While brokers have been almost a requirement in other expensive rental markets like New York and Boston, San Francisco renters have traditionally been a little more do-it-yourself. But what if you're short on time or daunted by craigslist? We talked to local broker Craig Berendt, who has been in the business since 2004, about the ins and outs of hiring a broker. "The past two years have been huge," said Craig, with people working for big tech firms and start-ups looking to relocate into the city. Those higher-paid tech workers may have more money than time to look for a rental, or perhaps their company is footing the bill. So why might you use one?
While we don't have "broker-only" apartments here in SF, there are units you might not see without one. If you're short on time -- if you're relocating and only in town for a few days or your lease is running out next week -- then a broker might be for you. Just kicking the tires and already know your way around the neighborhoods? Stick to searching on your own for now.
The first thing a good broker will do is try to match your preferences with a neighborhood in the city. This makes a lot more sense for newcomers, of course, but the knowledge of neighborhood prices can help even locals narrow their search. A broker may need to temper your expectations if you're looking to get a three-bedroom house for $1,000 and to keep your pet komodo dragon: they know what's an average price for neighborhoods and types of rentals.
After narrowing down the search, a broker will then reach out to his or her network: starting with properties they represent and then calling other property management firms or brokers to get you an "in" on listings that may not be public yet. They'll also do craigslist work for you, calling individual landlords. They'll set up times for you to view the apartment or go to open houses with you if that's the only option.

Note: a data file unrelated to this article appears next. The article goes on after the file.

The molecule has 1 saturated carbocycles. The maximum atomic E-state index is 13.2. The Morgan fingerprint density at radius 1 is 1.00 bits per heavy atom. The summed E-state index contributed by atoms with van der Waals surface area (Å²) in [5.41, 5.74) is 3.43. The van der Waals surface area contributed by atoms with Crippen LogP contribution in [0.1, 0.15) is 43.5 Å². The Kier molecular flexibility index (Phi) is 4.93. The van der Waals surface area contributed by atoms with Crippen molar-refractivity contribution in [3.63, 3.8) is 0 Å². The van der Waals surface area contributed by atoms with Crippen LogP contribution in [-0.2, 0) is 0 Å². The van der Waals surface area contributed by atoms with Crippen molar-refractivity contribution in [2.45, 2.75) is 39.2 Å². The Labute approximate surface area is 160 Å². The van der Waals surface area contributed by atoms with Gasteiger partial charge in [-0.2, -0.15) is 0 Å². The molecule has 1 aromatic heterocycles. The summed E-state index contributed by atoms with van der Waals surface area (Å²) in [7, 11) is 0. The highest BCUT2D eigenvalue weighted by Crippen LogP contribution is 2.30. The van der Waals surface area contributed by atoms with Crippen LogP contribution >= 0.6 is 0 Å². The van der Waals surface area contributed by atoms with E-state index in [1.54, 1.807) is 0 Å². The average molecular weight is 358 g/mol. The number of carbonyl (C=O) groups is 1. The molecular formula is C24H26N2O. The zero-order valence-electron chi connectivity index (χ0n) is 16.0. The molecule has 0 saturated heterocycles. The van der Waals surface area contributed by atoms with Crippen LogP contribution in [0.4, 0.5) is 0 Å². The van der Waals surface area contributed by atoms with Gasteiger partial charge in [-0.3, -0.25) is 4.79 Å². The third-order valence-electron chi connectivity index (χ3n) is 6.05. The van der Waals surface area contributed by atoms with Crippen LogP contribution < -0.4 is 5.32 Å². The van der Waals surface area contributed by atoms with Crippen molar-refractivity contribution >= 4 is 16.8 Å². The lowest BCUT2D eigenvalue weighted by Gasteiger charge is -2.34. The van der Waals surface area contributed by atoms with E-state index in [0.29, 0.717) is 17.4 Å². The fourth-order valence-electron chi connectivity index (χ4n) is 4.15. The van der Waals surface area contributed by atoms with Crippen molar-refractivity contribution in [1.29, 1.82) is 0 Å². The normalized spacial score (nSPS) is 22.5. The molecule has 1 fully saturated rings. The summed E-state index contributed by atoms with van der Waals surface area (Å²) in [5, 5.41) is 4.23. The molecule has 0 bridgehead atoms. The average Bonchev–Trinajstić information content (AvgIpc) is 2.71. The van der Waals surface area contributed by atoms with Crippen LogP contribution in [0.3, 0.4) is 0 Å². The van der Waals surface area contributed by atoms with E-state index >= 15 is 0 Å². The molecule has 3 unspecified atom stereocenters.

Brokers may spend anywhere from 30-40 hours work on your case, depending on how picky you are or how slim the pickings are. On average you'll pay about a month's rent to a broker, which may be worth your while if you're short on time or have something really specific you're looking for -- think neighborhood, pets, budget. Depending on where you decide to rent, brokers may also get paid by the property owner.
If you're looking for a good broker, the first place we'd suggest is Yelp. If you're relocating, your company may pay for or suggest one, but it's best to check that broker out ahead of time as a free broker is not necessarily the best kind. You should look for someone who is available (they take your calls), has integrity (they are going to represent you well), and who has connections in the rental industry.
What do you think, dear readers? Would you pay another month's worth of rent if it meant skipping the line and having someone else do the grunt work? Or is the hunt just part of the fun?
· Berendt Properties
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